Next, macrophages were treated with medium alone, HSP70, or fetal calf serum (FCS) in the presence of either nystatin or MCD (30μM) (both agents are known to disrupt the LR integrity26; see Figure 4B). Subsequently, the cells were administered Alexafluor-labeled yeast (40 particles/macrophage), and the amount of yeast internalized was quantified as described in “Materials and methods.” As a control, macrophages treated with serum were also included in the assay to test the effects the LR-disrupting drugs on FcRγ-mediated antigen uptake. As shown in Figure 4C, HSP70-mediated phagocytosis was inhibited in the presence of LR-disrupting drugs, whereas opsonic phagocytosis via the FcRγ was not.

Further, macrophages were treated with HSP70 (100 μg/mL) in the presence of varying doses of MCD (ranging from 0 to 30 mM). As seen in Figure 4D, the inhibitory effect that MCD has on the macrophage response to HSP70 is titratable depending on the dose of MCD used.

Increased HSP70-mediated phagocytosis enhances MHC-II antigen processing and presentation

Alexafluor-labeled S cerevisiae were coated with whole ovalbumin protein 1 mg/mL by coincubation at 37°C for 20 minutes and washed until free ovalbumin protein was removed (washes were tested by gel electrophoresis using SDS-PAGE and immunoblotting). The association itself was confirmed by SDS-PAGE analysis and immunoblotting using antibody to ovalbumin (Sigma). The ovalbumin protein-coated-yeast complexes (Ova-coated yeast) were administered to 4 × 105 macrophages (40 yeast/macrophage) that were treated with either HSP70 (100 μg/mL) or control proteins in the presence or absence of cytochalasin-D to confirm that the process is phagocytosis dependent (Figure 5A). After 2 hours, the macrophages were washed, irradiated to prevent macrophage-proliferation, and cocultured with CSFE-labeled 2 × 105 CD4+ T cells purified from spleens of DO11.10 mice (I-Ad-restricted DO11.10 TCR-αβ-transgenic mice). The DO11.10 strain is transgenic against a MHC-II epitope of ovalbumin protein, and CD4+ T cells from these animals proliferate on being exposed to the antigenic epitope but not to the whole ovalbumin protein. Resultant proliferation of the CSFE-labeled CD4+ was measured by FACS as an indirect measure of the amount of ovalbumin protein processed and its peptide epitope presented in context of MCH-II. To quantify the effector function of the CD4+ cells, the production of IFN-γ by the CD4+ T cells was measured using ELISA. As shown in Figure 5B HSP70-treated macrophages cause an increase in CD4+ proliferation to 20% as compared with those treated with medium alone (1.7%). Further, cytochalasin-D treatment abrogated the proliferation caused by HSP70 treatment, indicating the net result was phagocytosis dependent. The net increase in CD4+ cells in response to HSP70 treatment was concordant with the increase in their ability to produce IFN-γ as compared with treatment with ova-coated yeast alone or HSP70 given alone (Figure 5C). Taken together, these results indicated that HSP70 mediated a sharp rise in the uptake of the yeast coated with ovalbumin protein antigen, enhanced its processing to generate the MHC-II-restricted antigenic epitope, and presented it effectively to generate a CD4+ T-cell response.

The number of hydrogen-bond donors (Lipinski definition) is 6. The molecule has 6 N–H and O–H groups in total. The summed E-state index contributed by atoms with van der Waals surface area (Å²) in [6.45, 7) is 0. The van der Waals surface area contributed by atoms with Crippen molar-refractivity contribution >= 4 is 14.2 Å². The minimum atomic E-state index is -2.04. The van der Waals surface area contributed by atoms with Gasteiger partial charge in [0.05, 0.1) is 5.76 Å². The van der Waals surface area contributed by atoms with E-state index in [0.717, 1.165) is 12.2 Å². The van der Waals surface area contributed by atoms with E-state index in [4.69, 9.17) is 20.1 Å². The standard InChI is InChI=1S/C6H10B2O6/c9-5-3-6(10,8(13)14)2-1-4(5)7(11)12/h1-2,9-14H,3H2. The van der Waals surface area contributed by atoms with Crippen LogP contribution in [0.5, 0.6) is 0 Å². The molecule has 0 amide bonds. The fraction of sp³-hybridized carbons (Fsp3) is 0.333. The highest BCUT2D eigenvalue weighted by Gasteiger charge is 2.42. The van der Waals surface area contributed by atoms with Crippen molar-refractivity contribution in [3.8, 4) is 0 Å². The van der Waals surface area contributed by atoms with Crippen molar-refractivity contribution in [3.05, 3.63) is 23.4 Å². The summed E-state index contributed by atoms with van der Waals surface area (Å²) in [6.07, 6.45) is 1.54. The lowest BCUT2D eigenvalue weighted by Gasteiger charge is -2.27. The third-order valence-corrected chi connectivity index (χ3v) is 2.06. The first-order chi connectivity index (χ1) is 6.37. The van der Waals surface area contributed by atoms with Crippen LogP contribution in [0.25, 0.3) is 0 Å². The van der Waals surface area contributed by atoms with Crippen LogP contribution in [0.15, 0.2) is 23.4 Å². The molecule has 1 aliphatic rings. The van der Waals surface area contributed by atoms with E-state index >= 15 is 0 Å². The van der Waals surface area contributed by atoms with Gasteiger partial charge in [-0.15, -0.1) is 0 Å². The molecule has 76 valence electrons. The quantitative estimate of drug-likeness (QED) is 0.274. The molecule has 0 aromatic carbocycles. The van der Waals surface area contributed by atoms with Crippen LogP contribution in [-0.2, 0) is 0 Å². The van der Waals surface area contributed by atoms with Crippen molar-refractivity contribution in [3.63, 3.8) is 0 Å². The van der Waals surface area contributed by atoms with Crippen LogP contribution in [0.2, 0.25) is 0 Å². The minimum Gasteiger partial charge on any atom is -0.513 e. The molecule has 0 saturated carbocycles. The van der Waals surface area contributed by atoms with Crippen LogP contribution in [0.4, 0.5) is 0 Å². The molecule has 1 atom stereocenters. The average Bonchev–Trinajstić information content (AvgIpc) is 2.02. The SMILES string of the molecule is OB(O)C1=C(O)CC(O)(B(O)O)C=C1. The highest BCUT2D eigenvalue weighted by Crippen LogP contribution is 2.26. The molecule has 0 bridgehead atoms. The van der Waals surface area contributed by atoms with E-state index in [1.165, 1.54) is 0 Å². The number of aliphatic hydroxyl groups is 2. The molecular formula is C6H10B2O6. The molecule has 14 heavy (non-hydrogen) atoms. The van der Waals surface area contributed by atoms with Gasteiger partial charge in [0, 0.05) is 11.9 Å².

Figure 5.

Increased HSP70-mediated phagocytosis enhances antigen presentation. (A) Yeast (S cerevisiae) was coated with ovalbumin (the whole protein) by coincubation at 37°C for 20 minutes. The complexes (Ova-coated yeast) were administered to macrophages treated with HSP70 (100 μg/mL) or control proteins in the presence or absence of cytochalasin-D. After 2 hours, the macrophages were washed, irradiated (to prevent macrophage-proliferation), and cocultured with CSFE-labeled CD4+ T cells purified from spleens of DO11.10 mice (I-Ad-restricted DO11.10 TCR-αβ-transgenic). (The DO11.10 strain is transgenic against a specific MHC-II epitope of ovalbumin protein.) Resultant CD4+ proliferation was measured using FACS as an indicator of the amount of the ovalbumin peptide presented in context of MCH-II antigen presentation. (B) Concurrent production of interferon γ (IFNγ) by the CD4+ T cells was quantified using ELISA as a measure of their effector function. The data shown represents 1 of 3 independent experiments.

Discussion

The interaction of extracellular HSP70, a highly conserved intracellular molecule with the macrophage, stimulates them to phagocytose at 6 times the basal rate. Soon after HSP70 treatment, macrophages rapidly internalize a variety of particulate materials, including Gram-positive and -negative bacteria (Staphylococcus aureus, E coli), fungi (S cerevisiae, Candida albicans), and inert particles (polystyrene microspheres).